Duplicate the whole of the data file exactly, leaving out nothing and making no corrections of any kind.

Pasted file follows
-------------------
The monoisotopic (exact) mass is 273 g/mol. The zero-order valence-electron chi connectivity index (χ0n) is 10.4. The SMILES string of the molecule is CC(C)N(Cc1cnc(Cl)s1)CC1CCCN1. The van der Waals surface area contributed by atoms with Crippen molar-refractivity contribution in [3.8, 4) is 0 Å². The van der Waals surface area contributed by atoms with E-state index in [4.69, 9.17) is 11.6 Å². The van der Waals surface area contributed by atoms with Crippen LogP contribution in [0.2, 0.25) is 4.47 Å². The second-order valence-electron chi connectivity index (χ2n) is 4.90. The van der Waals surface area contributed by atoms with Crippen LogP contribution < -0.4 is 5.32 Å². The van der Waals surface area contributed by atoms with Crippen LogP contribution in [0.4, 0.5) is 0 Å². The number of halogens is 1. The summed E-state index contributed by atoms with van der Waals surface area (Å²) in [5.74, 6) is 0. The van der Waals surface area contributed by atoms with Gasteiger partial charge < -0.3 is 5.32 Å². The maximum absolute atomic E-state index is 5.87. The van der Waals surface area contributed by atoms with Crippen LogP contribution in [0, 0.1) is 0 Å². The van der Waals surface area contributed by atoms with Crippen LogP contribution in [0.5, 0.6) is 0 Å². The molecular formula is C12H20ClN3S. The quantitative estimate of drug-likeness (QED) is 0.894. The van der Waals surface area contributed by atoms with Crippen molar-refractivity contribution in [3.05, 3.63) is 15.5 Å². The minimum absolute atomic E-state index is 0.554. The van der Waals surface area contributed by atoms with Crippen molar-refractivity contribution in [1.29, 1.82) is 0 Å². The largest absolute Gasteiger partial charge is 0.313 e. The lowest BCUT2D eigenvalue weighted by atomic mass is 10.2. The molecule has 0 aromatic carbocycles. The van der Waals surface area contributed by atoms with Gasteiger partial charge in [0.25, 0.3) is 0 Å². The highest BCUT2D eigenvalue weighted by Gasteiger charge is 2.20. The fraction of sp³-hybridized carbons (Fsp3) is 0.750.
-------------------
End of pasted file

The monoisotopic (exact) mass is 273 g/mol. The zero-order valence-electron chi connectivity index (χ0n) is 10.4. The SMILES string of the molecule is CC(C)N(Cc1cnc(Cl)s1)CC1CCCN1. The van der Waals surface area contributed by atoms with Crippen molar-refractivity contribution in [3.8, 4) is 0 Å². The van der Waals surface area contributed by atoms with E-state index in [4.69, 9.17) is 11.6 Å². The van der Waals surface area contributed by atoms with Crippen LogP contribution in [0.2, 0.25) is 4.47 Å². The second-order valence-electron chi connectivity index (χ2n) is 4.90. The van der Waals surface area contributed by atoms with Crippen LogP contribution < -0.4 is 5.32 Å². The van der Waals surface area contributed by atoms with Crippen LogP contribution in [0.4, 0.5) is 0 Å². The number of halogens is 1. The summed E-state index contributed by atoms with van der Waals surface area (Å²) in [5.74, 6) is 0. The van der Waals surface area contributed by atoms with Gasteiger partial charge < -0.3 is 5.32 Å². The maximum absolute atomic E-state index is 5.87. The van der Waals surface area contributed by atoms with Crippen LogP contribution in [0, 0.1) is 0 Å². The van der Waals surface area contributed by atoms with Crippen LogP contribution in [0.5, 0.6) is 0 Å². The molecular formula is C12H20ClN3S. The quantitative estimate of drug-likeness (QED) is 0.894. The van der Waals surface area contributed by atoms with Crippen molar-refractivity contribution in [3.05, 3.63) is 15.5 Å². The minimum absolute atomic E-state index is 0.554. The van der Waals surface area contributed by atoms with Crippen molar-refractivity contribution in [1.29, 1.82) is 0 Å². The largest absolute Gasteiger partial charge is 0.313 e. The lowest BCUT2D eigenvalue weighted by atomic mass is 10.2. The molecule has 0 aromatic carbocycles. The van der Waals surface area contributed by atoms with Gasteiger partial charge in [0.25, 0.3) is 0 Å². The highest BCUT2D eigenvalue weighted by Gasteiger charge is 2.20. The fraction of sp³-hybridized carbons (Fsp3) is 0.750.